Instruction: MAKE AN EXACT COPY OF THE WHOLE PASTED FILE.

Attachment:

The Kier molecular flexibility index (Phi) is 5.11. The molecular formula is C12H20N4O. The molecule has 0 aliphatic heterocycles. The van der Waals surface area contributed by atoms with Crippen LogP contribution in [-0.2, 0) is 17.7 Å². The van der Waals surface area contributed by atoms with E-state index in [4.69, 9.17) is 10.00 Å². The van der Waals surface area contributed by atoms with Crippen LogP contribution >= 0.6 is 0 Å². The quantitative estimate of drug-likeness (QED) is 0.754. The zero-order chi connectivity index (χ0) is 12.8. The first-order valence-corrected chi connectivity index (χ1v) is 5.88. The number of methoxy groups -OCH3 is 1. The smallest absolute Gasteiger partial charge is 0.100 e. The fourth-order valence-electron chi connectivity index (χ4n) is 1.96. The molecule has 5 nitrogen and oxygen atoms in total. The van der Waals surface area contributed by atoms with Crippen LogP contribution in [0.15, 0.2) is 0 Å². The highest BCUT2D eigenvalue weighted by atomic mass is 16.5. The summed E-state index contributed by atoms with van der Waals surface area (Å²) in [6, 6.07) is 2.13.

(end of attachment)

The Kier molecular flexibility index (Phi) is 5.11. The molecular formula is C12H20N4O. The molecule has 0 aliphatic heterocycles. The van der Waals surface area contributed by atoms with Crippen LogP contribution in [-0.2, 0) is 17.7 Å². The van der Waals surface area contributed by atoms with E-state index in [4.69, 9.17) is 10.00 Å². The van der Waals surface area contributed by atoms with Crippen LogP contribution >= 0.6 is 0 Å². The quantitative estimate of drug-likeness (QED) is 0.754. The zero-order chi connectivity index (χ0) is 12.8. The first-order valence-corrected chi connectivity index (χ1v) is 5.88. The number of methoxy groups -OCH3 is 1. The smallest absolute Gasteiger partial charge is 0.100 e. The fourth-order valence-electron chi connectivity index (χ4n) is 1.96. The molecule has 5 nitrogen and oxygen atoms in total. The van der Waals surface area contributed by atoms with Crippen LogP contribution in [0.15, 0.2) is 0 Å². The highest BCUT2D eigenvalue weighted by atomic mass is 16.5. The summed E-state index contributed by atoms with van der Waals surface area (Å²) in [6, 6.07) is 2.13.